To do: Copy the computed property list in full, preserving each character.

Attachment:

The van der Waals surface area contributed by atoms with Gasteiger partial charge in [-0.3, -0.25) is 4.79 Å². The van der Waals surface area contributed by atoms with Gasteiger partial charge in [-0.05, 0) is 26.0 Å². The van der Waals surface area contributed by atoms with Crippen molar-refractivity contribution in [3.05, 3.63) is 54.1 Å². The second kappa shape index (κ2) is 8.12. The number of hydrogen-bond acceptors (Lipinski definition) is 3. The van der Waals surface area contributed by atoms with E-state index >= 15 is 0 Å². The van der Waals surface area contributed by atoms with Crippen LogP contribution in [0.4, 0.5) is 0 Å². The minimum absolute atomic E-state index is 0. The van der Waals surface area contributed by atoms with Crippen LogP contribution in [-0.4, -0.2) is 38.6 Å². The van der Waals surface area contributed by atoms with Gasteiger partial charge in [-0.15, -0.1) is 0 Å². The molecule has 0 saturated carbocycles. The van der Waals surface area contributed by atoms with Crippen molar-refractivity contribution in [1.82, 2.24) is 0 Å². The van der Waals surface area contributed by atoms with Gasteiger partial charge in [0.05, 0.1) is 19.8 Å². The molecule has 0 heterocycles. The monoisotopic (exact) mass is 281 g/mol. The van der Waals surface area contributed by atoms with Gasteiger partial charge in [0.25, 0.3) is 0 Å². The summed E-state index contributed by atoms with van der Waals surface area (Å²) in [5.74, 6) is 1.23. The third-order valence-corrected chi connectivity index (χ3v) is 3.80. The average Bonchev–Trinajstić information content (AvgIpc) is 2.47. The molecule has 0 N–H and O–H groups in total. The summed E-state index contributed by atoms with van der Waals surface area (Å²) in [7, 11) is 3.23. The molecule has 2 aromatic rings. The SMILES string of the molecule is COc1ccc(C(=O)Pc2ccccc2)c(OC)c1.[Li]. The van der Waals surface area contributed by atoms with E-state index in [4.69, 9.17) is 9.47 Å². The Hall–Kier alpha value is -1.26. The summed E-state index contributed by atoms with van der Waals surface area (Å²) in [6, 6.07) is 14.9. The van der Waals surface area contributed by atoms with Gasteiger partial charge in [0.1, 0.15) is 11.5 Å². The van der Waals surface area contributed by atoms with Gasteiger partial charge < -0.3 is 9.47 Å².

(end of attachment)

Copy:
The van der Waals surface area contributed by atoms with Gasteiger partial charge in [-0.3, -0.25) is 4.79 Å². The van der Waals surface area contributed by atoms with Gasteiger partial charge in [-0.05, 0) is 26.0 Å². The van der Waals surface area contributed by atoms with Crippen molar-refractivity contribution in [3.05, 3.63) is 54.1 Å². The second kappa shape index (κ2) is 8.12. The number of hydrogen-bond acceptors (Lipinski definition) is 3. The van der Waals surface area contributed by atoms with E-state index >= 15 is 0 Å². The van der Waals surface area contributed by atoms with Crippen LogP contribution in [0.4, 0.5) is 0 Å². The minimum absolute atomic E-state index is 0. The van der Waals surface area contributed by atoms with Crippen LogP contribution in [-0.4, -0.2) is 38.6 Å². The van der Waals surface area contributed by atoms with Gasteiger partial charge in [-0.15, -0.1) is 0 Å². The molecule has 0 saturated carbocycles. The van der Waals surface area contributed by atoms with Crippen molar-refractivity contribution in [1.82, 2.24) is 0 Å². The van der Waals surface area contributed by atoms with Gasteiger partial charge in [0.05, 0.1) is 19.8 Å². The molecule has 0 heterocycles. The monoisotopic (exact) mass is 281 g/mol. The van der Waals surface area contributed by atoms with Gasteiger partial charge in [0.25, 0.3) is 0 Å². The summed E-state index contributed by atoms with van der Waals surface area (Å²) in [5.74, 6) is 1.23. The third-order valence-corrected chi connectivity index (χ3v) is 3.80. The average Bonchev–Trinajstić information content (AvgIpc) is 2.47. The molecule has 0 N–H and O–H groups in total. The summed E-state index contributed by atoms with van der Waals surface area (Å²) in [7, 11) is 3.23. The molecule has 2 aromatic rings. The SMILES string of the molecule is COc1ccc(C(=O)Pc2ccccc2)c(OC)c1.[Li]. The van der Waals surface area contributed by atoms with E-state index in [4.69, 9.17) is 9.47 Å². The Hall–Kier alpha value is -1.26. The summed E-state index contributed by atoms with van der Waals surface area (Å²) in [6, 6.07) is 14.9. The van der Waals surface area contributed by atoms with Gasteiger partial charge in [0.1, 0.15) is 11.5 Å². The van der Waals surface area contributed by atoms with Gasteiger partial charge < -0.3 is 9.47 Å².